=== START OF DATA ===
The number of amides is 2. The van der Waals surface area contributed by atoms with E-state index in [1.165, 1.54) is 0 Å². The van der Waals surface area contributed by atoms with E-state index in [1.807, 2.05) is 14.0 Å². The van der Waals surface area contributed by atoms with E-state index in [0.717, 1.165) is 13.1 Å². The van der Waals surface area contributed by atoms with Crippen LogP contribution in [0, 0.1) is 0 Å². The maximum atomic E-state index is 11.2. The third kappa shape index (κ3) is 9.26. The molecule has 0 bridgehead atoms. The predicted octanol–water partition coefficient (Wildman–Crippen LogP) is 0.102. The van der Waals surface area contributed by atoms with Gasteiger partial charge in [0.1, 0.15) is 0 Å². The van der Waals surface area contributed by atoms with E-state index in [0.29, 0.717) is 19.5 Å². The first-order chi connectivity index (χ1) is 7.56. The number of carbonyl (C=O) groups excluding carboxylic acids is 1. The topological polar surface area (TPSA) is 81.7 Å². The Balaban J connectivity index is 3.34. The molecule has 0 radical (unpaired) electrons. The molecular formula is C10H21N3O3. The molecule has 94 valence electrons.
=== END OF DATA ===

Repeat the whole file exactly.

The number of amides is 2. The van der Waals surface area contributed by atoms with E-state index in [1.165, 1.54) is 0 Å². The van der Waals surface area contributed by atoms with E-state index in [1.807, 2.05) is 14.0 Å². The van der Waals surface area contributed by atoms with E-state index in [0.717, 1.165) is 13.1 Å². The van der Waals surface area contributed by atoms with Crippen LogP contribution in [0, 0.1) is 0 Å². The maximum atomic E-state index is 11.2. The third kappa shape index (κ3) is 9.26. The molecule has 0 bridgehead atoms. The predicted octanol–water partition coefficient (Wildman–Crippen LogP) is 0.102. The van der Waals surface area contributed by atoms with Gasteiger partial charge in [0.1, 0.15) is 0 Å². The van der Waals surface area contributed by atoms with E-state index in [0.29, 0.717) is 19.5 Å². The first-order chi connectivity index (χ1) is 7.56. The number of carbonyl (C=O) groups excluding carboxylic acids is 1. The topological polar surface area (TPSA) is 81.7 Å². The Balaban J connectivity index is 3.34. The molecule has 0 radical (unpaired) electrons. The molecular formula is C10H21N3O3. The molecule has 94 valence electrons.